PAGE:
I once went into a kosher deli and asked for a reuben. I was told that because the deli is kosher, they could not mix meat and dairy. But yet I noticed that this particular deli (near where I work) is open Saturday which is the Sabbath. I asked about this and was told that they can open on the Sabbath because they are not Glatt. Yet when I went to a kosher deli near where I live to get some Hebrew Nationals with casings, I was told that the other place is not Kosher because they are open on the Sabbath. Some people also do not consider Hebrew National kosher. To me it doesn't matter. I just eat what I like and leave these questions to others. I would be interested to know why sheep casings (which I like) are not used for kosher hot dogs.

                                                  1. re: hotdoglover
                                                    bobjbkln RE: hotdoglover Sep 5, 2009 08:33 PM

                                                    Following your post I did a Google search (as I assume you have done as well) and it's pretty clear that no one knows what they are talking about. Front of the animal/back of the animal so sheep casings are not OK but derma is. Perhaps I'll ask on the kosher board and post back here.

                                                    1. re: bobjbkln
                                                      bobjbkln RE: bobjbkln Sep 12, 2009 01:01 PM

                                                      Sorry it's taken me so long to get back. I checked on the CH Kosher Board and got an simple (but obvious) answer: Sheep casings are indeed Kosher if they come from and Sheep slaughtered and butchered according to Kosher law. The problem is that there is not enough demand for Kosher sheep casings and therefore (almost?) no one in the US makes casings from Kosher sheep. See: http://chowhound.chow.com/topics/650324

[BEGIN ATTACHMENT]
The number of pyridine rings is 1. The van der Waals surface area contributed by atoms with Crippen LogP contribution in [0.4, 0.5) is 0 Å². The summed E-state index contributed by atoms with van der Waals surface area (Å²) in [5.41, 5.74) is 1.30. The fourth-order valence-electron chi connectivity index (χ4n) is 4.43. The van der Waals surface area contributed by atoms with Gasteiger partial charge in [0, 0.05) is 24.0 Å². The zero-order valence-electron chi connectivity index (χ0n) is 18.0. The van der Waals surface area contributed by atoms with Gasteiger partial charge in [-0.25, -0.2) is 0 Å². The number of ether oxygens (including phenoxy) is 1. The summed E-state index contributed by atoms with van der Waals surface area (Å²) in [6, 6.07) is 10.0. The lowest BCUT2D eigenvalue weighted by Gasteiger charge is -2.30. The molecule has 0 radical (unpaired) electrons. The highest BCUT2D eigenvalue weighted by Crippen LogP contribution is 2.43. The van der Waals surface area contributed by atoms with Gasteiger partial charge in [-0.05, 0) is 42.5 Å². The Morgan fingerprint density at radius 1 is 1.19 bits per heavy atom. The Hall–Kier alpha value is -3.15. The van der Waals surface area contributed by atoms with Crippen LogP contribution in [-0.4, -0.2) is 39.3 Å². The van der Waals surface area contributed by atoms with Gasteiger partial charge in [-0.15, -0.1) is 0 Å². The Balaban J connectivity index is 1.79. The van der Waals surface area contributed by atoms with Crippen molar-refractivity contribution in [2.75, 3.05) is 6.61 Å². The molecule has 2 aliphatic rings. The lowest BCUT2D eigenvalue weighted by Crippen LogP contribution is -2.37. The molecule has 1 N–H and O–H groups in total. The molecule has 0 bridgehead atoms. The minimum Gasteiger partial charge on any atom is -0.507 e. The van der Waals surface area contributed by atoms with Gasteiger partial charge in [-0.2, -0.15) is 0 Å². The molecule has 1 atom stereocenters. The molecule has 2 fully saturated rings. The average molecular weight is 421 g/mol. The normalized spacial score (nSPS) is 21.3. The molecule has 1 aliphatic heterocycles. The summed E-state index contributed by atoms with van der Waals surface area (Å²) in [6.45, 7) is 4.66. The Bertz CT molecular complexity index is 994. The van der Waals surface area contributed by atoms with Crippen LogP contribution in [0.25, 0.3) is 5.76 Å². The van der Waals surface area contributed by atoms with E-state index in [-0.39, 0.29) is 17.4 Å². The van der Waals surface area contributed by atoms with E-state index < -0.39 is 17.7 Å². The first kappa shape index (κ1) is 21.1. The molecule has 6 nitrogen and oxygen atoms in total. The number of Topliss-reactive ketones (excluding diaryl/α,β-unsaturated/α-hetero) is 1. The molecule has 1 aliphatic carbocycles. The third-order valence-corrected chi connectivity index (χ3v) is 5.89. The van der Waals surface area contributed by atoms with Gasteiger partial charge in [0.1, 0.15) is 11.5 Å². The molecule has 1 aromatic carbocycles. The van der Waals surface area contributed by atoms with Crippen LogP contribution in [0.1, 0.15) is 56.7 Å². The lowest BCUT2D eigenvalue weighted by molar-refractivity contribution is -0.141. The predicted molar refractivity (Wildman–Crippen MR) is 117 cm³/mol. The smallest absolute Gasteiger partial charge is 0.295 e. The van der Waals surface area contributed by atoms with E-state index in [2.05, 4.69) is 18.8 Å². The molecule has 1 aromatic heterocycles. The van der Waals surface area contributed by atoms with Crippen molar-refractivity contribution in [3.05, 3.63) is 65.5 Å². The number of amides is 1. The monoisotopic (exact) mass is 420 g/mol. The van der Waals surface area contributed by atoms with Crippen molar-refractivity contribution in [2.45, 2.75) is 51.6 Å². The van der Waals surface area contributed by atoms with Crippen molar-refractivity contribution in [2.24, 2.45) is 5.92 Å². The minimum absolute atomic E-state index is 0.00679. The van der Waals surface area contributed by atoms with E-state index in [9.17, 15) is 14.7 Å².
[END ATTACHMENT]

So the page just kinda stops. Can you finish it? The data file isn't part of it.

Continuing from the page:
1. re: bobjbkln
                                                        h
                                                        hotdoglover RE: bobjbkln Sep 12, 2009 01:09 PM

                                                        Thanks, bobjbkln. This question comes up from time to time. I've had kosher hot dogs with collagen casings quite a few times. None with sheep casings though.

                              2. c
                                chowbie RE: hotdoglover Nov 20, 2009 08:34 AM

                                Seems like the thread got a bit off topic. I went last Friday night around 11.30. I was looking forward to yumminess, but ended up kind of undewhelmed. The dogs had good snap, but both the meat and the toppings seemed kind of bland to me. We had a Bark dog, the one with beans and pork, and a veggie dog, and actually I think the veggie was the best (but for $7??). The salt and pepper fries were decent, as was the coleslaw. More varieties of ketchup, mustard etc would have helped, as would have anything to add spice.

                                The cheap and interesting and tasty beers are the real bargain there. I'd think of it from now on as a cheap beer bar where you can get a dog if you get hungry, rather than a hot dog restaurant that serves beers.

                                7 Replies
                                1. re: chowbie
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                                  chowbie RE: chowbie Nov 23, 2009 09:52 AM

                                  I have to amend my post. Went yesterday for breakfast and it was AWESOME! The breakfast sandwiches on the terrific buttery biscuits were killer. Handome Hubby had veggie sausage & egg, I had bacon egg and cheese, and we were both delighted. The "hash browns" (more like tater tots) had creamy insides and crispy outsides. The portions were small, but of very high quality.

                                  1. re: chowbie
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                                    ginsbera RE: chowbie Nov 23, 2009 03:17 PM

                                    Tried the burger the other day, pretty darn good and different for the neighborhood. It was a bit too salty, and I love salt, but overall I enjoyed it. Cooked to a medium, medium-well temp (you can't specify) it has pork jowl mixed in and is a predominately short rib blend. There is too much of their relish/special sauce for my taste, but my favorite part was the buttered and griddled bun. At about $7 with cheese it's not bad, but it is on the small side.

                                    1. re: ginsbera